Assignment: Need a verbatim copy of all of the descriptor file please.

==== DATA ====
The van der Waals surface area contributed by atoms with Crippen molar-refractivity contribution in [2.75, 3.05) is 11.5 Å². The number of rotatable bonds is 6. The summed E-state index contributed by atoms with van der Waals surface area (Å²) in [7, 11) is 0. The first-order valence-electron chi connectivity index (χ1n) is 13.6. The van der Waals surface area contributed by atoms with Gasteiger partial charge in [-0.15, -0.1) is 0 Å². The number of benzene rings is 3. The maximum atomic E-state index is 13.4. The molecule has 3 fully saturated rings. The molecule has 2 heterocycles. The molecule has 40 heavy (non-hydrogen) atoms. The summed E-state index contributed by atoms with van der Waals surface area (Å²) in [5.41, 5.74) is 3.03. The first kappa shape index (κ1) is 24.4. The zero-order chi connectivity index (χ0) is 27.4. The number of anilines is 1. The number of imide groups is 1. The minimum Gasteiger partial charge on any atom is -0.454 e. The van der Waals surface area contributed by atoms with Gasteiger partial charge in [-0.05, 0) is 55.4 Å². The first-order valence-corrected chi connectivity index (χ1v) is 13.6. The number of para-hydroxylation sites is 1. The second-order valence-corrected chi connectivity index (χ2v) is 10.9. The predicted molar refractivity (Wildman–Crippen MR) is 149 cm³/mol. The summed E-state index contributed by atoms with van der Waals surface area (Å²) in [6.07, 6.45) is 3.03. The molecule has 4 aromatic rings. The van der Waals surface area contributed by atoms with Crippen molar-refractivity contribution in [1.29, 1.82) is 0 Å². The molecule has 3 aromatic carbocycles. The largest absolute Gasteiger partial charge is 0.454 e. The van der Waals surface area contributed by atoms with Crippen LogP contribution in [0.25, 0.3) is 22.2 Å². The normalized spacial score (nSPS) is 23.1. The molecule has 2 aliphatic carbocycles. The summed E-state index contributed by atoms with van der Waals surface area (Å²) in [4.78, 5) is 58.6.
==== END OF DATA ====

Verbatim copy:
The van der Waals surface area contributed by atoms with Crippen molar-refractivity contribution in [2.75, 3.05) is 11.5 Å². The number of rotatable bonds is 6. The summed E-state index contributed by atoms with van der Waals surface area (Å²) in [7, 11) is 0. The first-order valence-electron chi connectivity index (χ1n) is 13.6. The van der Waals surface area contributed by atoms with Gasteiger partial charge in [-0.15, -0.1) is 0 Å². The number of benzene rings is 3. The maximum atomic E-state index is 13.4. The molecule has 3 fully saturated rings. The molecule has 2 heterocycles. The molecule has 40 heavy (non-hydrogen) atoms. The summed E-state index contributed by atoms with van der Waals surface area (Å²) in [5.41, 5.74) is 3.03. The first kappa shape index (κ1) is 24.4. The zero-order chi connectivity index (χ0) is 27.4. The number of anilines is 1. The number of imide groups is 1. The minimum Gasteiger partial charge on any atom is -0.454 e. The van der Waals surface area contributed by atoms with Gasteiger partial charge in [-0.05, 0) is 55.4 Å². The first-order valence-corrected chi connectivity index (χ1v) is 13.6. The number of para-hydroxylation sites is 1. The second-order valence-corrected chi connectivity index (χ2v) is 10.9. The predicted molar refractivity (Wildman–Crippen MR) is 149 cm³/mol. The summed E-state index contributed by atoms with van der Waals surface area (Å²) in [6.07, 6.45) is 3.03. The molecule has 4 aromatic rings. The van der Waals surface area contributed by atoms with Crippen molar-refractivity contribution in [1.29, 1.82) is 0 Å². The molecule has 3 aromatic carbocycles. The largest absolute Gasteiger partial charge is 0.454 e. The van der Waals surface area contributed by atoms with Crippen LogP contribution in [0.25, 0.3) is 22.2 Å². The normalized spacial score (nSPS) is 23.1. The molecule has 2 aliphatic carbocycles. The summed E-state index contributed by atoms with van der Waals surface area (Å²) in [4.78, 5) is 58.6.